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Category Archives: Estate Planning

EstPlan18

What Is a “Self-Proving” Will?

By Kuhn Law Firm, P.A. |

You probably know that in order for a last will and testament to be legal, it needs to be witnessed. Specifically, Florida law requires all valid wills to be signed in the presence of at least two witnesses. The witnesses can be any legally competent adult, including someone who is named as a beneficiary… Read More »

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EstatePlanning5

Florida’s Homestead Tax Exemption and Your Probate Estate

By Kuhn Law Firm, P.A. |

Your primary residence or “homestead” enjoys a number of special protections under Florida law. For example, most unsecured creditors cannot force you to sell your homestead in order to pay off your debts. This exemption, which is provided in the Florida Constitution, extends to your spouse or minor children if they continue living in… Read More »

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EstPlan5

What Happens If My Child Dies Before Receiving Their Share of My Trust?

By Kuhn Law Firm, P.A. |

During the process of creating a will or trust, you may need to consider certain contingencies. For instance, say your plan is to leave everything to your children. What happens if one of your children dies before (or shortly after) you do? Will their share of your estate to go to their descendants? Or… Read More »

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Gift

Dead Hand Control: Can You Condition a Gift on a Will or Trust on Who a Beneficiary Marries?

By Kuhn Law Firm, P.A. |

There is a trope you see in old movies where a person stands to inherit a great fortune from a deceased relative provided they “spend a night in a haunted house.” While this exact scenario may not occur in real life, there is a legal concept known as “dead hand control,” where a person… Read More »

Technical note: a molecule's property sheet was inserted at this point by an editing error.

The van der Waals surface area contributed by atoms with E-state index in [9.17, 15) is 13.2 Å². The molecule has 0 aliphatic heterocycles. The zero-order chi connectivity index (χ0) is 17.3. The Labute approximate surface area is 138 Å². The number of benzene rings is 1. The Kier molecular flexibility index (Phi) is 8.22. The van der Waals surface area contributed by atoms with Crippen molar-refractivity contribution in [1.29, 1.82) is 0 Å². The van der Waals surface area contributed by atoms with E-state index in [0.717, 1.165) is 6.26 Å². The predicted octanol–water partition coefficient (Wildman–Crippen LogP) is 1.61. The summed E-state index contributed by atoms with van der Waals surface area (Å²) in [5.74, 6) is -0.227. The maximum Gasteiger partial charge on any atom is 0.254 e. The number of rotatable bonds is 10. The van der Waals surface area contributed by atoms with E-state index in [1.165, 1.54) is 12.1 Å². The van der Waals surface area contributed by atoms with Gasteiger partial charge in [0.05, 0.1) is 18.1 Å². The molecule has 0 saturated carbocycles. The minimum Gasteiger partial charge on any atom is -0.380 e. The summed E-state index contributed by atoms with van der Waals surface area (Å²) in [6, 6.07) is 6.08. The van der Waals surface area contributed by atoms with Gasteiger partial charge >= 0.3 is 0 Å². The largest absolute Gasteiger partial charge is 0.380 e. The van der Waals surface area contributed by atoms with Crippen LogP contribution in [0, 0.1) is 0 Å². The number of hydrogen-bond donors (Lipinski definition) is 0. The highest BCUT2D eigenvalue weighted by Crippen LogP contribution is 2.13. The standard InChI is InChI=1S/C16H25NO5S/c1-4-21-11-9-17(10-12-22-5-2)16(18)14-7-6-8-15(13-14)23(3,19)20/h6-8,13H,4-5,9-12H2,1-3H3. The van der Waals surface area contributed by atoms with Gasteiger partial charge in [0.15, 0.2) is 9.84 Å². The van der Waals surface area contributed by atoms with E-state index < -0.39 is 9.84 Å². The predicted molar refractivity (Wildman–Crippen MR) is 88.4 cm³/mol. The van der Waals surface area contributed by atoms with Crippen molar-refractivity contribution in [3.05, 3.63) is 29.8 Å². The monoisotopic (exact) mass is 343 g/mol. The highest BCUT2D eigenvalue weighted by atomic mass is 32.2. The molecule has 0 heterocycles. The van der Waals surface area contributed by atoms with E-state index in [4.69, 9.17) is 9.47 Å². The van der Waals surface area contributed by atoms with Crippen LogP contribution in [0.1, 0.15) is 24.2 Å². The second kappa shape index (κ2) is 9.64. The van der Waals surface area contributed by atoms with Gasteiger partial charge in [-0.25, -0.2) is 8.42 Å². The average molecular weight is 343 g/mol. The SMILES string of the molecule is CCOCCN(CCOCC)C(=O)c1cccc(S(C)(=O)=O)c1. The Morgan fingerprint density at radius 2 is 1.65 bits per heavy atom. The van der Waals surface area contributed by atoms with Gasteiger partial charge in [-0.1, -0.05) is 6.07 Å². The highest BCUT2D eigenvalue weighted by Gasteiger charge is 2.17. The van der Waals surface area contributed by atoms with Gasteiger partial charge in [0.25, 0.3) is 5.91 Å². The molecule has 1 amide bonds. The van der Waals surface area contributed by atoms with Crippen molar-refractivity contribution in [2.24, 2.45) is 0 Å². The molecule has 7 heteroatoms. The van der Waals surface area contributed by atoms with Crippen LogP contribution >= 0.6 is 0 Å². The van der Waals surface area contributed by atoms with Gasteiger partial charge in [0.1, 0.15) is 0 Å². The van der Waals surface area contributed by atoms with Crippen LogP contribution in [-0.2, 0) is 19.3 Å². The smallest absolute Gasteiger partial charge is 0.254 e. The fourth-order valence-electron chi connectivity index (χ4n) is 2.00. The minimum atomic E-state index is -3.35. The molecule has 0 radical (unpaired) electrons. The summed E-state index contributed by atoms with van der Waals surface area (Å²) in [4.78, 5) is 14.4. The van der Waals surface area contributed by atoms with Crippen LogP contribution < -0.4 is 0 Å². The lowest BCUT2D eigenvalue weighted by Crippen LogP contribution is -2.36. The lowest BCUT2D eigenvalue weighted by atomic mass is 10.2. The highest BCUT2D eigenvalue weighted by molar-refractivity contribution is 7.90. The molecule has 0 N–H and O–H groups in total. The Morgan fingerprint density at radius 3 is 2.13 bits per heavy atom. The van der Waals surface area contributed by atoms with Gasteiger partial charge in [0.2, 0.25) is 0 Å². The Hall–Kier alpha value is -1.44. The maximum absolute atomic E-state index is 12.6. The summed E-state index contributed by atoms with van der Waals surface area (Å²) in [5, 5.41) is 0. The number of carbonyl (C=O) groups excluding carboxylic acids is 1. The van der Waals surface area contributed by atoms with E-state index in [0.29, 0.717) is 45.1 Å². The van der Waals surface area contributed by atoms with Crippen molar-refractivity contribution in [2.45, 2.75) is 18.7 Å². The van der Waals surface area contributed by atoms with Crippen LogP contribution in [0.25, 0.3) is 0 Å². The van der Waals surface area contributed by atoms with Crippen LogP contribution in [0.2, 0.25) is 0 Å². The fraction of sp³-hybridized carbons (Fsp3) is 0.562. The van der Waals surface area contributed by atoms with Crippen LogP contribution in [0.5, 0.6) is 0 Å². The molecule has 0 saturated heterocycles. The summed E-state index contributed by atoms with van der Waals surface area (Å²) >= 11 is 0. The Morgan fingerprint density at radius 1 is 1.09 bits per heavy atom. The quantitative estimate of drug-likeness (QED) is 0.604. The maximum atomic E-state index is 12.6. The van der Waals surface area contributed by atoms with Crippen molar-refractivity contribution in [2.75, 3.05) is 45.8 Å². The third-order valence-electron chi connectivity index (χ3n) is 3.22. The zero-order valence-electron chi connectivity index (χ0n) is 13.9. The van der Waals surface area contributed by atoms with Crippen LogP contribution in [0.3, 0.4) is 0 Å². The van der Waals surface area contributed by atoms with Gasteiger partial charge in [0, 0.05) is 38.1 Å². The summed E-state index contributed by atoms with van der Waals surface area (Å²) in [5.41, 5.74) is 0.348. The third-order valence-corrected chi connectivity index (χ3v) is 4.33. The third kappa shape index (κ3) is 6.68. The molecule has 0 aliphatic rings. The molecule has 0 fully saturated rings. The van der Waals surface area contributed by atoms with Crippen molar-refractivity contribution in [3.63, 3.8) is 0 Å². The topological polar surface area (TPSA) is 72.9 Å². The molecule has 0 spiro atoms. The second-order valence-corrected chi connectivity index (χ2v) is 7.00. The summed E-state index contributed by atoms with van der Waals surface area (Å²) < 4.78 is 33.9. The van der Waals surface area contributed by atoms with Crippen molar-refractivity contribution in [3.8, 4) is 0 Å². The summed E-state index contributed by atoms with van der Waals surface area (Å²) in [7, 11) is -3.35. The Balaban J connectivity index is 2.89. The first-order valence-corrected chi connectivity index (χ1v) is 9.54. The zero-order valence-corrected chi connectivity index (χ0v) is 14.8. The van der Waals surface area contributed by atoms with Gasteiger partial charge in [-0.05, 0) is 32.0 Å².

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EstatePlanning2

Understanding the Scope of a Florida Power of Attorney

By Kuhn Law Firm, P.A. |

A power of attorney can be broad or limited in its scope. In other words, you may use a power of attorney to authorize someone to act as your agent only for certain specified matters. Conversely, you can sign a more general power of attorney that allows your agent to make pretty much any… Read More »

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EstatePlanning4

Where Is My Estate Located If I Own Residences in Different States?

By Kuhn Law Firm, P.A. |

The process of administering a probate estate is closely tied to location. In Florida, a probate estate is normally opened in the county where the deceased individual resided. But what about someone who owns homes in multiple states–or even multiple countries? How does the executor know where to open the estate? Domicile vs. Residence… Read More »

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BusLaw6

What Is an “Elective Share” and What Happens If My Spouse Waives It?

By Kuhn Law Firm, P.A. |

Something all married couples need to think about when making their estate plan is Florida’s “elective share” rule. This refers to a state law that authorizes the surviving spouse to claim a 30-percent share of a deceased spouse’s elective estate–i.e., any property that would normally be disposed of by will or trust. It is… Read More »

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Bankr24

Can I Be Held Personally Responsible for a Deceased Family Member’s Debts?

By Kuhn Law Firm, P.A. |

Many of us are at our most vulnerable in the days following a family member’s death. Unfortunately, some debt collectors try to prey upon this grief by contacting these same family members in an attempt to obtain the money they are owed. In some cases, these collectors may try and convince family members that… Read More »

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EstPlanning

Can a Florida Probate Estate Be Reopened?

By Kuhn Law Firm, P.A. |

Estate and probate administration is usually a straightforward process. The executor of the estate gathers a deceased individual’s assets, pays any final debts and administrative expenses, and distribute any remaining property to the decedent’s heirs or beneficiaries. At this point the estate is then closed with the probate court. Reopening an Estate to Interpret… Read More »

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EstPlan4

Court Approves Transfer of Former Attorney General Reno’s Historic Miami Home to College

By Kuhn Law Firm, P.A. |

Estate planning is often used as a vehicle to make charitable gifts. For example, perhaps you wish to leave your favorite charity a certain amount of cash in your will. In most cases, the charity will welcome such gifts. But what happens when a charity rejects a gift? This often comes up when a… Read More »

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